Curveball: Protest.Com, How the Internet is Enacting Social Change

As you comment on a Facebook photo or tweet about the sandwich you’re eating, someone else might be using the same social mediums to plot the next revolution. The mounting political upheaval in Egypt was mostly organized by the administrator of a Facebook fan page entitled “We Are All Khaled Said.” From this page, Wael Ghonim, who operated under the pseudonym El Shaheed, led a ferocious campaign against the police state, posting videos, photos and emotional pleas. Just as you may have created an event as a cry for phone numbers in wake of a lost cell phone, Ghonim created a protest event that called for political change, to which more than 50,000 people responded “Attending.”

In its anonymity, the Internet is perhaps the most democratic of political forums. Anyone can build an influential Facebook page with enough dedication and determination. In his daily life, Ghonim is nothing more than a young father of two who worked as a Head of Marketing at Google.

The Internet was such an effective tool because of its laissez-faire domain. The government can censor newspapers and television, bug phones and squash public demonstrations, but it can’t censor the entire Internet. Which is not to say it doesn’t try – the Egyptian government cut phone and Internet access in an attempt to stop the protests from spreading. But the seed was planted and it was too late.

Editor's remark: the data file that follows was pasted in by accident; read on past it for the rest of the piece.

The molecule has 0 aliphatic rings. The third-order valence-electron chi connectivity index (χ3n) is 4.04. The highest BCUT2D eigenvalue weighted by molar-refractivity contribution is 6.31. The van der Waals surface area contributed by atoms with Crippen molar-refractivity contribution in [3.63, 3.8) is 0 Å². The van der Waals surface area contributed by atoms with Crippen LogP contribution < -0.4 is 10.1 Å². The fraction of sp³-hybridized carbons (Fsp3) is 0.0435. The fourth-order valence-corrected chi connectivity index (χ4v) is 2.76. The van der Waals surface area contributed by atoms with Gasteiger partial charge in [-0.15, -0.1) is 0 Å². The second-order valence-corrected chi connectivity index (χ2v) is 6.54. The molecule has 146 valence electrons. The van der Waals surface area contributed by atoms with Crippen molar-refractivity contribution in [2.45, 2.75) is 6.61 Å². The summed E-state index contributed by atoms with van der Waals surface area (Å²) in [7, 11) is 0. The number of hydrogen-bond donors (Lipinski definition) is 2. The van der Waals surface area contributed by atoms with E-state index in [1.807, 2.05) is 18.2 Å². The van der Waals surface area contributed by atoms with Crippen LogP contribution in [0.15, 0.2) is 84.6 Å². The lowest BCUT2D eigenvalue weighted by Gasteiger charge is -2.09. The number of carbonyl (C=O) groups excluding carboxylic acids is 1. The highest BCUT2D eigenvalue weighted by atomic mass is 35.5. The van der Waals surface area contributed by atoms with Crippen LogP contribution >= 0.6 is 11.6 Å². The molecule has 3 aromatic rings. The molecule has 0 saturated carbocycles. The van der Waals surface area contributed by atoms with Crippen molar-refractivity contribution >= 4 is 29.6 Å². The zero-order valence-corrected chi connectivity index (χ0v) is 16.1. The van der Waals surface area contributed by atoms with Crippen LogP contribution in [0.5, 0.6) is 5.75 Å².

The website WikiLeaks demonstrated this censorship-free power to an extreme by releasing official documents and exposing government secrets. The ensuing controversy only solidified the strength of the Internet and its instantaneous proliferation of information.

In Egypt, Tunisia, Russia, Zimbabwe, China and Iran, bloggers risk their lives to give truthful accounts of violence and oppressive politics. In Egypt, Dalia Ziada writes a blog in opposition to the Mubarak regime, providing insight into the attitudes of Egyptians during the revolts. In Saudi Arabia, Eman Al Nafjan updates her blog about discrimination against women and the abusive national security. In lieu of a reliable press, they often write what would otherwise go unpublished.

Some of the key components of the Internet – the opportunity to be anonymous, the ability to reach thousands of people, its lack of censorship – are credited with the degeneration of society. We constantly hear that the Internet is shortening our attention spans, destroying personal interaction and contributing to America’s obesity. To an extent, this is all correct. But when harnessed correctly, the same key components comprise a very powerful resource. Society, and the way we interact, is certainly shifting. But in many parts of the world, this isn’t necessarily a bad thing. In fact, it might be a really, really good thing.

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